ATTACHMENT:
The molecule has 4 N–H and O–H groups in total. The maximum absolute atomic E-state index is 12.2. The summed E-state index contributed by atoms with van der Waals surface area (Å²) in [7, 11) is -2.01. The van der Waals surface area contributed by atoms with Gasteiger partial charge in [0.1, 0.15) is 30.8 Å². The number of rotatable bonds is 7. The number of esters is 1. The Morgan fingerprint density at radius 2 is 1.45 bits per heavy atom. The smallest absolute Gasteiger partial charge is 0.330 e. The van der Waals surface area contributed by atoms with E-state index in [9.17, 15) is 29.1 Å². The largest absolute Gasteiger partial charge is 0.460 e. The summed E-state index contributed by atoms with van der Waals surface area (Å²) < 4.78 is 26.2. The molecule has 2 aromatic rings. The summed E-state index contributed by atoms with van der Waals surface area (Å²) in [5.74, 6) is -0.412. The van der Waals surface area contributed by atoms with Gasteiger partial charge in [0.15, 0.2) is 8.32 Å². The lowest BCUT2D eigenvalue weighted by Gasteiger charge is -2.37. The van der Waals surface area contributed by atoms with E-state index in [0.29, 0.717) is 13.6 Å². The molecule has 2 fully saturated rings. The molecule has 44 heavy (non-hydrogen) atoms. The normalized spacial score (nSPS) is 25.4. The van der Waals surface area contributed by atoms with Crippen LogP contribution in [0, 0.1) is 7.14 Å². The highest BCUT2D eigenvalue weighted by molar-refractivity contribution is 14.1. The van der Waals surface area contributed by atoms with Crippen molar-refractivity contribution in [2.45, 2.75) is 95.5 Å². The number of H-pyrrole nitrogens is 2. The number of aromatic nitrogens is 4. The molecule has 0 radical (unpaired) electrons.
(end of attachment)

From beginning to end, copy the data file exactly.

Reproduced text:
The molecule has 4 N–H and O–H groups in total. The maximum absolute atomic E-state index is 12.2. The summed E-state index contributed by atoms with van der Waals surface area (Å²) in [7, 11) is -2.01. The van der Waals surface area contributed by atoms with Gasteiger partial charge in [0.1, 0.15) is 30.8 Å². The number of rotatable bonds is 7. The number of esters is 1. The Morgan fingerprint density at radius 2 is 1.45 bits per heavy atom. The smallest absolute Gasteiger partial charge is 0.330 e. The van der Waals surface area contributed by atoms with E-state index in [9.17, 15) is 29.1 Å². The largest absolute Gasteiger partial charge is 0.460 e. The summed E-state index contributed by atoms with van der Waals surface area (Å²) < 4.78 is 26.2. The molecule has 2 aromatic rings. The summed E-state index contributed by atoms with van der Waals surface area (Å²) in [5.74, 6) is -0.412. The van der Waals surface area contributed by atoms with Gasteiger partial charge in [0.15, 0.2) is 8.32 Å². The lowest BCUT2D eigenvalue weighted by Gasteiger charge is -2.37. The van der Waals surface area contributed by atoms with E-state index in [0.29, 0.717) is 13.6 Å². The molecule has 2 fully saturated rings. The molecule has 44 heavy (non-hydrogen) atoms. The normalized spacial score (nSPS) is 25.4. The van der Waals surface area contributed by atoms with Crippen LogP contribution in [0, 0.1) is 7.14 Å². The highest BCUT2D eigenvalue weighted by molar-refractivity contribution is 14.1. The van der Waals surface area contributed by atoms with Crippen molar-refractivity contribution in [2.45, 2.75) is 95.5 Å². The number of H-pyrrole nitrogens is 2. The number of aromatic nitrogens is 4. The molecule has 0 radical (unpaired) electrons.